"We just have to keep evolving and stay ahead of them,'' Foles said. "Defenses are going to come up with some stuff. They're going to scheme us. They're going to get us a couple of times. This is football in the NFL. But we're always looking to tweak things, always studying our tendencies and theirs.''
"We can't expect to go out there and run the same plays [as last year] and have the same success,'' tight end Zach Ertz said, "because defensive coordinators have had seven months to figure out ways to stop us. By the same token, we've had seven months to come up with some new things.''
Pederson and the offense will get some help from defensive coordinator Jim Schwartz and his coaches, who need to come up with their own plan for defending RPOs this season.
"There are some things that, once we get the pads on in training camp, that we're going to work on against our own defense, because some of the things we saw from our defense this spring are what we're going to be seeing during the season,'' Pederson said. "So this is really going to be a good test for us as an offensive staff to start putting our thinking caps on and come up with a plan to sort of counteract what we're going to see.''
The Eagles will hold their first full-squad training camp workout Thursday morning at the NovaCare Complex. They open the preseason Aug. 9 against the Pittsburgh Steelers.
Besides Schwartz's brain, Pederson also has plucked some new RPO ideas from the college game. He and the rest of his coaching staff watched a lot of college film before the draft. A good many of the players and teams they studied used RPOs. He also picked the brains of many of the college coaches who stopped by the NovaCare Complex this spring for a visit.
"We watch so much [college] film when we're preparing for the draft that we get some ideas from them,'' Pederson said. "Their formations are a little bit more unique than ours, and we can't do some of the things they do formationally, but we can still apply some of the same techniques.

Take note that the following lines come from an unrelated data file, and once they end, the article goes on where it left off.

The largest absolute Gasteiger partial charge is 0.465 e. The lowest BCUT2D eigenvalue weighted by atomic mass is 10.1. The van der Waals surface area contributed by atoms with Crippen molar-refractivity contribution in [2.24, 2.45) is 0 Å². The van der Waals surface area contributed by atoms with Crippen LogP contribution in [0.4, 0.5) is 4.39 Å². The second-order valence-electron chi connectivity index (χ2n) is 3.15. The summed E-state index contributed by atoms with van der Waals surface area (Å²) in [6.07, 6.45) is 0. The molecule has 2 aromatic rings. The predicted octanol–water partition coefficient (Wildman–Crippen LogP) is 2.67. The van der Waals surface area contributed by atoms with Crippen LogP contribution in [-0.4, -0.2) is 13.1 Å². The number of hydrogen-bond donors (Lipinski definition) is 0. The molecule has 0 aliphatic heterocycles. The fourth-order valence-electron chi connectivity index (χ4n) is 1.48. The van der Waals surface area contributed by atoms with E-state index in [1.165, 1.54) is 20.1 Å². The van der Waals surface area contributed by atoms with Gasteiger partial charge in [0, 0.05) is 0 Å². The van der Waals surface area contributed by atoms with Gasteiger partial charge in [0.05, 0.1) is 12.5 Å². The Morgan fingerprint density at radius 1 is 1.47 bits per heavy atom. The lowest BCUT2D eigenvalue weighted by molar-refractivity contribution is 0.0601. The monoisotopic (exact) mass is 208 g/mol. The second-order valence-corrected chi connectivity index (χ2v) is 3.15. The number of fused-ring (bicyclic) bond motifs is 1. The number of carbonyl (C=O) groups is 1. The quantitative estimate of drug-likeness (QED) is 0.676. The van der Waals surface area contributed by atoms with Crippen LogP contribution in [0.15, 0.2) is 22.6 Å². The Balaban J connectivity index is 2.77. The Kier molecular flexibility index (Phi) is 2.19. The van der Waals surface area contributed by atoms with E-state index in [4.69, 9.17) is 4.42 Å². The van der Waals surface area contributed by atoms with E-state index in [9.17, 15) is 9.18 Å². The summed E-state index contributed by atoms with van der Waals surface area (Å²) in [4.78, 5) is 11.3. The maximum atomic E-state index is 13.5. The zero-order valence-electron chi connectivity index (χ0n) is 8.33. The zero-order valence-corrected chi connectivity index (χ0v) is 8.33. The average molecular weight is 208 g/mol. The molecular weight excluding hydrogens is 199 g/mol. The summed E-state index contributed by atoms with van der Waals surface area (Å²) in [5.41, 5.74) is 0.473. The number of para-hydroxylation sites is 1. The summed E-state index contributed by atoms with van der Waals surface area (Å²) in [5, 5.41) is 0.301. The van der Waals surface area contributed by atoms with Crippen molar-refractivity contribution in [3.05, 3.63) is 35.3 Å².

"It's a whole can of worms that I think the league is beginning to see with it, and we're going to keep exploring new thoughts and new ideas, especially when we get to camp.''
RPOs are basically an extension of the take-what-the-defense-gives-you philosophy. While the success the Eagles had throwing the ball on run-pass options last season received a good deal of attention, RPOs are primarily designed to help the run game.
"We want to do everything we can to run the football, and adding that element of the quarterback being able to read that defender essentially adds another blocker,'' quarterbacks coach Press Taylor said. "As the box count starts to get heavy and our quarterback starts reading, he's essentially blocking, and we even the numbers back out. For us, that's an advantage in the run game. That's where we want to be.''
That advantage showed itself in a big way in Super Bowl LII against the Patriots. Yes, Foles, the Super Bowl MVP, threw for 373 yards and three touchdowns. Yes, he was 11-for-14 for 169 yards and two TDs on third down.
But the Eagles also rushed for 164 yards (6.1 yards per carry) against a New England defense that just two weeks earlier had held the Jacksonville Jaguars and their No. 1-ranked rushing attack to 101 yards and 3.2 yards per carry in the AFC Championship Game.
"In this offense, we do so much off the same" looks, Stoutland said. "If you're playing linebacker, you're really looking at the same play, but it's not. It could be a play-action pass, or it could be a run, or it could be a run-pass option. And you're sitting there trying to figure out how to defend that.''